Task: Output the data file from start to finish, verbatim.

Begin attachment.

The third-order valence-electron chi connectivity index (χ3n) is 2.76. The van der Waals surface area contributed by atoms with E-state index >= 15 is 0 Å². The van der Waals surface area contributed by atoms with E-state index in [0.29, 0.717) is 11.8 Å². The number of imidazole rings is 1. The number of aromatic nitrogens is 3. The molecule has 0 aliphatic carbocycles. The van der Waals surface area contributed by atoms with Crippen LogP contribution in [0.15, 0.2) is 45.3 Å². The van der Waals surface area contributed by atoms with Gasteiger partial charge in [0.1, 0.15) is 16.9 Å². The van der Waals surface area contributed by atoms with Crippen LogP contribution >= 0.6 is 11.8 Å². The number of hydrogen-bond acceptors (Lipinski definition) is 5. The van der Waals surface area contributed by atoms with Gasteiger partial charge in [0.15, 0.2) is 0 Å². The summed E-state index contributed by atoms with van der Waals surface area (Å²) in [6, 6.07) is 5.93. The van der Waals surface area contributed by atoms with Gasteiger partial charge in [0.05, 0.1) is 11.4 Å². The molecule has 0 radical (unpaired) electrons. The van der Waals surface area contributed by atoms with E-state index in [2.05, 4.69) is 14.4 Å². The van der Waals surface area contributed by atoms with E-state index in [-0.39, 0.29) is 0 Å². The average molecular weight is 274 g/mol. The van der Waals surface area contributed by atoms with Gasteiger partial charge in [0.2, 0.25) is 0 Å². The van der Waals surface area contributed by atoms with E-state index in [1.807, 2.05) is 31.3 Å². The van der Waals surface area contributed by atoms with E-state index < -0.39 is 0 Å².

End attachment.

The third-order valence-electron chi connectivity index (χ3n) is 2.76. The van der Waals surface area contributed by atoms with E-state index >= 15 is 0 Å². The van der Waals surface area contributed by atoms with E-state index in [0.29, 0.717) is 11.8 Å². The number of imidazole rings is 1. The number of aromatic nitrogens is 3. The molecule has 0 aliphatic carbocycles. The van der Waals surface area contributed by atoms with Crippen LogP contribution in [0.15, 0.2) is 45.3 Å². The van der Waals surface area contributed by atoms with Gasteiger partial charge in [0.1, 0.15) is 16.9 Å². The van der Waals surface area contributed by atoms with Crippen LogP contribution >= 0.6 is 11.8 Å². The number of hydrogen-bond acceptors (Lipinski definition) is 5. The van der Waals surface area contributed by atoms with Gasteiger partial charge in [0.15, 0.2) is 0 Å². The summed E-state index contributed by atoms with van der Waals surface area (Å²) in [6, 6.07) is 5.93. The van der Waals surface area contributed by atoms with Gasteiger partial charge in [0.05, 0.1) is 11.4 Å². The molecule has 0 radical (unpaired) electrons. The van der Waals surface area contributed by atoms with E-state index in [2.05, 4.69) is 14.4 Å². The van der Waals surface area contributed by atoms with E-state index in [-0.39, 0.29) is 0 Å². The average molecular weight is 274 g/mol. The van der Waals surface area contributed by atoms with Gasteiger partial charge in [0.2, 0.25) is 0 Å². The van der Waals surface area contributed by atoms with E-state index in [1.807, 2.05) is 31.3 Å². The van der Waals surface area contributed by atoms with E-state index < -0.39 is 0 Å².